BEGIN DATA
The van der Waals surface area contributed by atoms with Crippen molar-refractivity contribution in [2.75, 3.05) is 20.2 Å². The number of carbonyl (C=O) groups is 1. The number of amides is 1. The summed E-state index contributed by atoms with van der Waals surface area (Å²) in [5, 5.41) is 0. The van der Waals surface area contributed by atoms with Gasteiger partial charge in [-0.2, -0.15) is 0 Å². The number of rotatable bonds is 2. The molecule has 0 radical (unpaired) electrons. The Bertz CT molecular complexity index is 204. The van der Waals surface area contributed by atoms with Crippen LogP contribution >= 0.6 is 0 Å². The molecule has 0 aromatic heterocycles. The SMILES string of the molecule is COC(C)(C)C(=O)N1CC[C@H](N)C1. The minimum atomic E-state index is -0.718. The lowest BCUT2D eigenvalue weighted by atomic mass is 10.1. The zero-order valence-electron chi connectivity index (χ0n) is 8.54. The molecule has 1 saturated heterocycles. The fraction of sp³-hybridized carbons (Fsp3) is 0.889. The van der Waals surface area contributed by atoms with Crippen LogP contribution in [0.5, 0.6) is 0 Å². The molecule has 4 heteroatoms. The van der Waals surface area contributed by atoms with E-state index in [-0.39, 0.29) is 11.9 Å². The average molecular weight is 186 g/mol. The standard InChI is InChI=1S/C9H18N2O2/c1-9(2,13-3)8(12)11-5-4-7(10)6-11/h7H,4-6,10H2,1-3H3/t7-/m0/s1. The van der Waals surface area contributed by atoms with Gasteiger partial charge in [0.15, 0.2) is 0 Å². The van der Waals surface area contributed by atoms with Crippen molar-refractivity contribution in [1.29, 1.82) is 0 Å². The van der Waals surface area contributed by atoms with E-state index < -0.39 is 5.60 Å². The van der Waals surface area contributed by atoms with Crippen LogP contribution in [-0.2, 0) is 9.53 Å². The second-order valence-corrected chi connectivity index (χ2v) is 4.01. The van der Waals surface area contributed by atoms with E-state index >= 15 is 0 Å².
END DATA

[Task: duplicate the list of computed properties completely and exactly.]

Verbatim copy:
The van der Waals surface area contributed by atoms with Crippen molar-refractivity contribution in [2.75, 3.05) is 20.2 Å². The number of carbonyl (C=O) groups is 1. The number of amides is 1. The summed E-state index contributed by atoms with van der Waals surface area (Å²) in [5, 5.41) is 0. The van der Waals surface area contributed by atoms with Gasteiger partial charge in [-0.2, -0.15) is 0 Å². The number of rotatable bonds is 2. The molecule has 0 radical (unpaired) electrons. The Bertz CT molecular complexity index is 204. The van der Waals surface area contributed by atoms with Crippen LogP contribution >= 0.6 is 0 Å². The molecule has 0 aromatic heterocycles. The SMILES string of the molecule is COC(C)(C)C(=O)N1CC[C@H](N)C1. The minimum atomic E-state index is -0.718. The lowest BCUT2D eigenvalue weighted by atomic mass is 10.1. The zero-order valence-electron chi connectivity index (χ0n) is 8.54. The molecule has 1 saturated heterocycles. The fraction of sp³-hybridized carbons (Fsp3) is 0.889. The van der Waals surface area contributed by atoms with Crippen LogP contribution in [0.5, 0.6) is 0 Å². The molecule has 4 heteroatoms. The van der Waals surface area contributed by atoms with E-state index in [-0.39, 0.29) is 11.9 Å². The average molecular weight is 186 g/mol. The standard InChI is InChI=1S/C9H18N2O2/c1-9(2,13-3)8(12)11-5-4-7(10)6-11/h7H,4-6,10H2,1-3H3/t7-/m0/s1. The van der Waals surface area contributed by atoms with Gasteiger partial charge in [0.15, 0.2) is 0 Å². The van der Waals surface area contributed by atoms with Crippen molar-refractivity contribution in [1.29, 1.82) is 0 Å². The van der Waals surface area contributed by atoms with E-state index < -0.39 is 5.60 Å². The van der Waals surface area contributed by atoms with Crippen LogP contribution in [-0.2, 0) is 9.53 Å². The second-order valence-corrected chi connectivity index (χ2v) is 4.01. The van der Waals surface area contributed by atoms with E-state index >= 15 is 0 Å².